Today we´ve toiled around the old town´s narrow cobbled streets: balconies, pastel painted stucco, flags, balconies, potted flowers, smily kids, Indians with shawls and baskets on their backs, hats and long plaits, little yellow taxis, crawling buses with the conductor hanging out of the door shouting the route, people crouched in bright caves of shops, the odd horse and carriage and a creepy clown complete with red nose who I saw at least five times. And churches. Lots and lots of churches, with elaborate ceilings, Moorish patterns, heavy on the gold and almost lasciviously fond of Christ statues dripping blood and covered in bruises.

We put on silly chef hats and aprons AND rubber gloves AND masks and made ceviche, which was a nonsense as all we did was assemble it from the ingredients all laid out. But it did taste nice.

And there was a small incident, where I paused to take a photo and when I went to catch up with the others, they had completely disappeared. I was boxed in on the footpath, and when I got to the corner I couldn't see them round there either. So I stood in an obvious place in the square, gloomily thinking that it turns out I´m the group needy person. There was lots of local colour to entertain me, but I was feeling very guilty when I finally spotted the others, almost half an hour later, and dashed across to join them. "Have you been looking for me?" I panted. "I'm so sorry!" They looked puzzled. They´d been in a Panama hat shop and hadn't even noticed that I was missing.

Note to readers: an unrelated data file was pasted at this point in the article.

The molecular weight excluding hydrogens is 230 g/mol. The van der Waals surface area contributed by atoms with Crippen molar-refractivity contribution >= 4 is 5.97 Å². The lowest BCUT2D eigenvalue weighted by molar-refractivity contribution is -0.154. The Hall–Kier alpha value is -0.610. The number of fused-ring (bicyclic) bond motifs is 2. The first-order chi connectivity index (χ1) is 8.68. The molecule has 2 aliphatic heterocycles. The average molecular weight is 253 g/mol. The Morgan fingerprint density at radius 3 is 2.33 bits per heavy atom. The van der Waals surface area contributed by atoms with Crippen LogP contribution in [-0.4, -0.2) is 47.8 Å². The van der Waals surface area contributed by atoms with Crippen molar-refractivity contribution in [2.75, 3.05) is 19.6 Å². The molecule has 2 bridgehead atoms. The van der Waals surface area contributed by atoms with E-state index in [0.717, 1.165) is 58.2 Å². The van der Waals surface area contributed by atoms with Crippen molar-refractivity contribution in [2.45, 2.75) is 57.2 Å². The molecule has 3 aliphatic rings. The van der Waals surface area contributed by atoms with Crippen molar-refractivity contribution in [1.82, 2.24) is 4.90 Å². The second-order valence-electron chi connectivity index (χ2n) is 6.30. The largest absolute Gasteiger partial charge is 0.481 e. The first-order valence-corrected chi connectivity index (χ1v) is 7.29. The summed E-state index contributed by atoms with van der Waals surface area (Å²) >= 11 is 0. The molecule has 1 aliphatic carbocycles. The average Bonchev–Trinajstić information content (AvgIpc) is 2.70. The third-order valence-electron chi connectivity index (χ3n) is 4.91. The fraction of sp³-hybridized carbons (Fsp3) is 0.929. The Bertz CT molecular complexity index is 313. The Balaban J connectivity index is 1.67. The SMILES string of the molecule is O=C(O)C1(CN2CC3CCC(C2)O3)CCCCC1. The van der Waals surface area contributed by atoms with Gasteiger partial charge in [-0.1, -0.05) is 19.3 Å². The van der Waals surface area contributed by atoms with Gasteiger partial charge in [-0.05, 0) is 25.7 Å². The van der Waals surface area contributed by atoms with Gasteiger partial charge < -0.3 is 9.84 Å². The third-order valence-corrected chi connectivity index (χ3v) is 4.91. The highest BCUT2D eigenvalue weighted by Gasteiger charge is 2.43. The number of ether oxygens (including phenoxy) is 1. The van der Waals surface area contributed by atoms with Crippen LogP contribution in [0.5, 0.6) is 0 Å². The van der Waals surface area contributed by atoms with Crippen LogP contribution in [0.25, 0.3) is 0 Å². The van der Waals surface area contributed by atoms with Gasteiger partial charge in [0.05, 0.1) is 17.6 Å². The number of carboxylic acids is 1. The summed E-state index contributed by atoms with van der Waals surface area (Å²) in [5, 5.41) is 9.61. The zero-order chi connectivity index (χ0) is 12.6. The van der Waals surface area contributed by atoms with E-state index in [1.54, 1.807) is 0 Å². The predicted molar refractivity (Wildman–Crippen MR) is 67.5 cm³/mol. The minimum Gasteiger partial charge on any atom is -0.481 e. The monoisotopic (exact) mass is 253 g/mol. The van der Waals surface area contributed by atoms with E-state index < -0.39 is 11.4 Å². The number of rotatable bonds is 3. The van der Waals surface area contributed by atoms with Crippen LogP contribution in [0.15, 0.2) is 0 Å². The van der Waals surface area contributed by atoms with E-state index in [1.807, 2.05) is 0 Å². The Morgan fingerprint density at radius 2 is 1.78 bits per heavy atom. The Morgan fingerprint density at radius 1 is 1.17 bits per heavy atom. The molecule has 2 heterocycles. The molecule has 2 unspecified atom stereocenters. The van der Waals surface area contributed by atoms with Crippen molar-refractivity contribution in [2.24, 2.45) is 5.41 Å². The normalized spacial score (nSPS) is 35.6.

Thursday 20 August 2009

Where am I?

Which is the better indicator that I'm in a Latin American country: that just across the runway there are the Andes, impossibly high; or that here is a middle-aged businessman intent on the pleasure he's getting from his manicure?

Wednesday 19 August 2009

Bien viaje!

At the airport eavesdropping on Spanish-speakers also heading for Santiago. Everyone was at the rendezvous in good time, so the group needy person has yet to be revealed. Time will tell!

Friday 14 August 2009

La pluma di mia tia esta en la tabla

It's like the Tower of Babel in here. Up the front there are two language assistants teaching Japanese: Watashi wa, ohayoo gozai masu, sayonara Sugiyama sensei... Alongside me there are girls chatting in Korean, Mandarin and English; and here am I in the corner of the classroom, officially supervising but actually struggling to revise some basic Spanish: Permiso, puedo sacar una foto?

Before I went to Peru last year, I went to night school, did Linguaphone and other courses at home, worked through a textbook the Spanish teacher here at school gave me, and swotted up the Lonely Planet phrase book that told me how to say I'm high, and Easy, tiger! So when I got there, I could read all the signs, understand when the guide's friend was being disparaging about us (Are they trekkers or just tourists?) and even have some simple conversations with local people. It was great, I felt connected to my surroundings, and I couldn't understand why no-one else on the tour had bothered to learn even the most elementary things.